7 Signs Your Plants Need a Grow Light

Are your houseplants and seedlings looking a bit worse for wear? Sometimes, strong artificial light is all that's required to set them right again.

By Gretchen Heber | Published Mar 28, 2022 1:25 PM

plants grow lights

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Plants grown indoors typically don’t receive as much light as those that spend their lives outdoors. Many houseplants are specifically suited to lower-light conditions and will flourish inside. Some, however, may need supplemental lighting inside to flourish. Most seedlings that are started indoors to be moved outside when the time is right also get a better start when they’re helped along by grow lights.

Whatever the case, your plants will let you know they’re not happy and one of the steps you can take to address their distress is to set up some grow lights. Additional light will fuel the plants’ ability to photosynthesize, which in turn leads to the ability to create fuel for growth.

RELATED: The Best LED Grow Lights of 2022

Sparse, leggy, or no growth

Plants that aren’t as full as they should be, or exhibit leggy growth—long stems with few leaves, spaced-out leaves, or leaves just at the end of the stem—might need more light. The same is true of plants that seem to be stuck in “why-bother” mode; these plants may appear lush and green but show no signs of growth whatsoever. Hit these sad greenies with time under a light and see if they kick into gear.

plants grow lights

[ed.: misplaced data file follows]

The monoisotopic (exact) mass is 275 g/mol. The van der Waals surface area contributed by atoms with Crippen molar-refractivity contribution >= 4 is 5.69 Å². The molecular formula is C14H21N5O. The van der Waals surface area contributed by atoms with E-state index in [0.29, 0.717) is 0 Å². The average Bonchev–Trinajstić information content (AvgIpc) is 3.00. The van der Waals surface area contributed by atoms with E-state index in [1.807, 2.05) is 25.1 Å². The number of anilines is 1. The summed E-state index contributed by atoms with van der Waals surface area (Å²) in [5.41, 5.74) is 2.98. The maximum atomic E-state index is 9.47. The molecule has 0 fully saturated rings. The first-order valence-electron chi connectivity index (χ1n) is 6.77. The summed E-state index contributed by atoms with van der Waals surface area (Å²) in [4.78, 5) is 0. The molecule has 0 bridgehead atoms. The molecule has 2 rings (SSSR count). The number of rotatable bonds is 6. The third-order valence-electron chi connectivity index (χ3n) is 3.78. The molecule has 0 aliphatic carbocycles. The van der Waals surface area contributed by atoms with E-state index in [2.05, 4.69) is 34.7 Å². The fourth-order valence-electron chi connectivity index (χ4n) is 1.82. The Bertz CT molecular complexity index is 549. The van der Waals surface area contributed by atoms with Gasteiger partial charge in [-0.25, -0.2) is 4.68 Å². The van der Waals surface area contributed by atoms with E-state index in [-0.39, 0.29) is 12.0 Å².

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Phototropism

Phototropism is the way a plant positions itself in relation to its light source. If your plants are leaning aggressively toward a window or other light source, like a toddler stretching to reach a cupcake on the counter, they’re likely telling you they’re not getting enough light. Reward them with a grow light and they’ll straighten up.

RELATED: Starting Seeds Indoors: 8 Critical Mistakes Most New Gardeners Make

Leaves turning brown, yellow, or white

While discolored leaves can indicate any of a number of concerns, one of those problems can be a lack of light intensity. Plants need light to make chlorophyll, which is what makes plants green. Are the brown or yellow leaves on the side of the plant that faces away from the window? This indicates that your plant needs more light for healthy growth.

Variegated plants losing their stripes

Did you purchase an intriguing philodendron with whimsical white pinstripes, but now you’re disappointed to discover that its once-dual-hued leaves are a boring solid green? The plant has gone into survival mode, eliminating the white bits in favor of the chlorophyll-filled green parts—it needs the chlorophyll for growth and survival. Situating it under a grow light will restore it to its former banded glory.

plants grow lights

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Stingy flower production

African violets are popular plants to grow indoors, but if they or other flowering plants in your collection aren’t rewarding your care with their usual showy display of purple and other colors of flowers, a grow light might kick blooming into gear. Plants need a lot of energy to produce flowers, and might be unable to create the colorful blossoms if they are not exposed to light that is intense enough for them to conduct their business.

RELATED: 14 Symptoms of an Unhappy Houseplant (and How You Can Treat Them)

Overwintering outdoor plants inside

Many gardeners bring their outdoor potted plants inside when winter winds blow. However, plants that are accustomed to bright outdoor light can suffer in dimmer interior light. Consider fixing up a set of shelves with grow lights to provide these light-loving plants with the illumination they require to survive to see spring’s glory.

plants grow lights

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Starting seedlings

Like children who eat seemingly nonstop to fuel their growth, seedlings require 12 to 16 hours of light a day to get a foothold on life. If you are starting vegetable and flower seedlings indoors and will move them outside once it warms up, it’s a good idea to provide them with a grow light or two to ensure they get off to the best start possible.